We’ve been hearing a theme in technology news this year, and if it could be reduced to one word it would be: convergence. Technologies that used to be separated, disconnected or unrelated are coming together to accelerate both. Sometimes, it’s a case of one technology catching up to another, but in other cases, it’s that someone had the foresight to see how two tools could become more than the sum of their parts when joined towards a common goal.
For the 3D technology space, there have been some individual technologies - lidar, photogrammetry, VR - that have developed at their own pace, but recently have benefitted from the boost of other technologies. The three matchups below aren’t a comprehensive list, but they’re the ones we are certainly hearing more about more often these days.
Higher-resolution reality capture tools and Cloud processing advances
The pursuit of accuracy is ongoing, and with lidar sensors especially, we’re making huge strides in accuracy, consistency and positioning accuracy as well, through both advances in hardware and software. Tiny lidars that can be mounted on UAVs have improved their range and quality, and mobile mapping, bathymetry and other reality capture sensors are better than they’ve ever been. But this lead to a bit of a bottleneck that is just beginning to be relieved. What do you do with all that data, now that you’re generating terabytes instead of megabytes? The cloud has come to the rescue.
With cloud services such as Amazon Web Services (AWS) and others that are specifically designed for handling complex 3D data now online, the processing has moved away from the one high-powered computer back in the office to the cloud. The effect of this cannot be overstated. Users can analyze satellite data on demand from their own laptops, and scans of construction sites can be uploaded and shared with remote team members across the world. Cloud security and reliability has improved, as have the applications and software that are optimized to take advantage of it. Even talking about the cloud, now, seems like it’s old news, but offloading the 3D workload to distributed servers have made the data collected more powerful and - most importantly - more available to those who need it.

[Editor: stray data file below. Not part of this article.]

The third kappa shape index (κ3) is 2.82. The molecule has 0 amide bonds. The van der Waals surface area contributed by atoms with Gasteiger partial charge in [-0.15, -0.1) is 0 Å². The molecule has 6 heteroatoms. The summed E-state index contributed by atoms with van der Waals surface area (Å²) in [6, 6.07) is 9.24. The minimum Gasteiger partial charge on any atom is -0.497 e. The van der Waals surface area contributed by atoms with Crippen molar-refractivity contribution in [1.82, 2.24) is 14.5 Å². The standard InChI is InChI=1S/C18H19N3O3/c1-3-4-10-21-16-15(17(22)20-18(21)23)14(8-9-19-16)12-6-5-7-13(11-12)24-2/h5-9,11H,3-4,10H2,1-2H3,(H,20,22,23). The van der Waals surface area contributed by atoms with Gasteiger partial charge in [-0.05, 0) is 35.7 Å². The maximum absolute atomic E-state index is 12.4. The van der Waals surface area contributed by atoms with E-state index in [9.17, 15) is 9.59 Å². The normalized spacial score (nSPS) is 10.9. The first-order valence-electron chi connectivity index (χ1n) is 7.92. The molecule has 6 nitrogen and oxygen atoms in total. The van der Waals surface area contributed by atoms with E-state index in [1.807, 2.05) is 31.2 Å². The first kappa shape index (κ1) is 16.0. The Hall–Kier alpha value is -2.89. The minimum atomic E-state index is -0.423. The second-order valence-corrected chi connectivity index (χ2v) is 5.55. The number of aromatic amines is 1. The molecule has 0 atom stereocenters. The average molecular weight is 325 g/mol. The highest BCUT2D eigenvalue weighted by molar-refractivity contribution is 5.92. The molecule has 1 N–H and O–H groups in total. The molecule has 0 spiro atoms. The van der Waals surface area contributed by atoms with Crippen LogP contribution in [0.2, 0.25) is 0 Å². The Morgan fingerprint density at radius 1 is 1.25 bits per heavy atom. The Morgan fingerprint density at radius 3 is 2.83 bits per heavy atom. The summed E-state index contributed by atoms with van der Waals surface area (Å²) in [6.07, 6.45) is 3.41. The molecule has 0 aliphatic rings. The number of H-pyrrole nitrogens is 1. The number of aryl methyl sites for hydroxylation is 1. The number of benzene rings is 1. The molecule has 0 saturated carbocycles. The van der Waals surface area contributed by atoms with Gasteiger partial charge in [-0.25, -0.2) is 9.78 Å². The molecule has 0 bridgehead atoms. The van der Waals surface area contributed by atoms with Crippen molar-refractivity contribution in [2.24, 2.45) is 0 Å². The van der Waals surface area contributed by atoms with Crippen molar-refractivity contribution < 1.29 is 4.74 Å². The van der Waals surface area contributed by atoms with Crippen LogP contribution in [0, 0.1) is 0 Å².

Digital Twins and IoT senors
It seems like only a few years ago we were discussing digital twins as an ‘idea’ more than a practical application. On that front, we’ve now seen myriad case studies that utilize digital twins, but we’re only beginning to tap their potential. In addition to the cloud processing advances from the last example, digital twins are getting help from rapid development of sensors that can feed into them. These “Internet of Things” or IoT sensors include several that take in 3D data, like lidar that can count people coming in and out of a building without the invasion of privacy that a camera might have in the same application.
The software to build digital twins, from companies like Bentley, Autodesk and more, have been advancing steadily in their abilities to take in data, but now there are more and more ways in which sensors can put data back in. The combination of digital twins with these IoT sensors, and the cloud handling the influx of real-time data can pave the way to developing truly “smart” cities. Combine that with the ability to make advanced simulations in platforms like NVIDIA’s Omniverse, and the possibilities open up dramatically. Want to model what happens to a city’s low elevation homes before a hurricane hits it? Or pre-calcuate wear and tear on pipes based on real-time data and physics? That reality isn’t far off.
Better visualization hardware and Faster internet speeds/5G
After a slow initial start, the development of VR and AR hardware for enterprise use seems to be catching up. Not just for gaming, headsets like the Microsoft Hololens or human-eye-resolution headsets from Varjo have the potential to transform the way we work in 3D. Why create a 3D model and look at it on a 2D screen when you can get a more realistic sense by stepping inside of it? The Hololens 2 has been leveraged for everything from automobile design to bridge inspections, and advancing collaboration technologies are coming soon too. Virtual and Augmented Reality headsets have high demand on streaming, however. So the pairing that was necessary was an additional leap in internet speed and streaming technology. Thanks to fiber and other innovations, our internet pipes are getting wider, but smarter, too. The ability for 5G to prioritize traffic and optimize streaming data in the process is key for making VR more accessible. These changes already have people thinking about the future of collaboration, especially in 3D.
We’re rapidly approaching the point where we can’t really talk about these technologies in isolation.
What other intersections lay ahead?